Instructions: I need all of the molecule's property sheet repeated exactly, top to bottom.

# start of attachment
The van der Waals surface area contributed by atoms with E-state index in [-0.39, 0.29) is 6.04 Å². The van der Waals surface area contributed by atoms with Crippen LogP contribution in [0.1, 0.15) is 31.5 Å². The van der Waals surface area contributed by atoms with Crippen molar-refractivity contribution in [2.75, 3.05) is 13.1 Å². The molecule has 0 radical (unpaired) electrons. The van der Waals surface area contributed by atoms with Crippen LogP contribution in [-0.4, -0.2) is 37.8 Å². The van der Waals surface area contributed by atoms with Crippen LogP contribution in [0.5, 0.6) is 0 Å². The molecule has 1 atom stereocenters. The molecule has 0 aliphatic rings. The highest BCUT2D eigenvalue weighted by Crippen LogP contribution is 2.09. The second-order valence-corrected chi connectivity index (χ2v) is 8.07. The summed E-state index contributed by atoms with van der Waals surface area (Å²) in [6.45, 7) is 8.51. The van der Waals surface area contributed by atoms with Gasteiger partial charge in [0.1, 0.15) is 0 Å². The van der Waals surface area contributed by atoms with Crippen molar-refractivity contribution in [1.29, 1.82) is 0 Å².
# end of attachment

The van der Waals surface area contributed by atoms with E-state index in [-0.39, 0.29) is 6.04 Å². The van der Waals surface area contributed by atoms with Crippen LogP contribution in [0.1, 0.15) is 31.5 Å². The van der Waals surface area contributed by atoms with Crippen molar-refractivity contribution in [2.75, 3.05) is 13.1 Å². The molecule has 0 radical (unpaired) electrons. The van der Waals surface area contributed by atoms with Crippen LogP contribution in [-0.4, -0.2) is 37.8 Å². The van der Waals surface area contributed by atoms with Crippen LogP contribution in [0.5, 0.6) is 0 Å². The molecule has 1 atom stereocenters. The molecule has 0 aliphatic rings. The highest BCUT2D eigenvalue weighted by Crippen LogP contribution is 2.09. The second-order valence-corrected chi connectivity index (χ2v) is 8.07. The summed E-state index contributed by atoms with van der Waals surface area (Å²) in [6.45, 7) is 8.51. The van der Waals surface area contributed by atoms with Gasteiger partial charge in [0.1, 0.15) is 0 Å². The van der Waals surface area contributed by atoms with Crippen molar-refractivity contribution in [1.29, 1.82) is 0 Å².